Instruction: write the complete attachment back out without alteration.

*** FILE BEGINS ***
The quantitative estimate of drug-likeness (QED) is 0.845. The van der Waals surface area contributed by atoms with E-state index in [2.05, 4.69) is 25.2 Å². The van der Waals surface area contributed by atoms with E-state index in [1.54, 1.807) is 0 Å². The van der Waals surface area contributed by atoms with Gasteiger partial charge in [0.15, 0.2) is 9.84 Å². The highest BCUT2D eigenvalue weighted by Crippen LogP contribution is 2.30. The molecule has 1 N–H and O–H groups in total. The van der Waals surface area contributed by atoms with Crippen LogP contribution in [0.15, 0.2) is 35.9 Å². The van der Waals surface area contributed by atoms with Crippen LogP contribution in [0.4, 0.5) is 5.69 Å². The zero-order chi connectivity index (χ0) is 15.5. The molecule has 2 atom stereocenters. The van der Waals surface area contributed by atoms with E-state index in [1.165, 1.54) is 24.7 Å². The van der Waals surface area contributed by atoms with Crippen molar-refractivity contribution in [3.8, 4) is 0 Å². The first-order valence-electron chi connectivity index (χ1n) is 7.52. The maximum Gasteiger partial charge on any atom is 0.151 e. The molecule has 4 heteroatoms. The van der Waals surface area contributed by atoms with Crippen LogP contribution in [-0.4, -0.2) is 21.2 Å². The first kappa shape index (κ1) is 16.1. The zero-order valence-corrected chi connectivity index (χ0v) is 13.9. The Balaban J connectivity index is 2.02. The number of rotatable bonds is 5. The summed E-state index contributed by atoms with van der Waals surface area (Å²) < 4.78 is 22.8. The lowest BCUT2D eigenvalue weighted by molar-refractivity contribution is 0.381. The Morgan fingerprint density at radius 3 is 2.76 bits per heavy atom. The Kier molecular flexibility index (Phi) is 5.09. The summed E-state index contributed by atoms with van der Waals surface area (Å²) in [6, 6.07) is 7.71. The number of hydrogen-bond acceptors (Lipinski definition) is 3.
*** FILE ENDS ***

The quantitative estimate of drug-likeness (QED) is 0.845. The van der Waals surface area contributed by atoms with E-state index in [2.05, 4.69) is 25.2 Å². The van der Waals surface area contributed by atoms with E-state index in [1.54, 1.807) is 0 Å². The van der Waals surface area contributed by atoms with Gasteiger partial charge in [0.15, 0.2) is 9.84 Å². The highest BCUT2D eigenvalue weighted by Crippen LogP contribution is 2.30. The molecule has 1 N–H and O–H groups in total. The van der Waals surface area contributed by atoms with Crippen LogP contribution in [0.15, 0.2) is 35.9 Å². The van der Waals surface area contributed by atoms with Crippen LogP contribution in [0.4, 0.5) is 5.69 Å². The zero-order chi connectivity index (χ0) is 15.5. The molecule has 2 atom stereocenters. The van der Waals surface area contributed by atoms with E-state index in [1.165, 1.54) is 24.7 Å². The van der Waals surface area contributed by atoms with Crippen molar-refractivity contribution in [3.8, 4) is 0 Å². The first-order valence-electron chi connectivity index (χ1n) is 7.52. The maximum Gasteiger partial charge on any atom is 0.151 e. The molecule has 4 heteroatoms. The van der Waals surface area contributed by atoms with Crippen LogP contribution in [-0.4, -0.2) is 21.2 Å². The first kappa shape index (κ1) is 16.1. The zero-order valence-corrected chi connectivity index (χ0v) is 13.9. The Balaban J connectivity index is 2.02. The number of rotatable bonds is 5. The summed E-state index contributed by atoms with van der Waals surface area (Å²) < 4.78 is 22.8. The lowest BCUT2D eigenvalue weighted by molar-refractivity contribution is 0.381. The Morgan fingerprint density at radius 3 is 2.76 bits per heavy atom. The Kier molecular flexibility index (Phi) is 5.09. The summed E-state index contributed by atoms with van der Waals surface area (Å²) in [6, 6.07) is 7.71. The number of hydrogen-bond acceptors (Lipinski definition) is 3.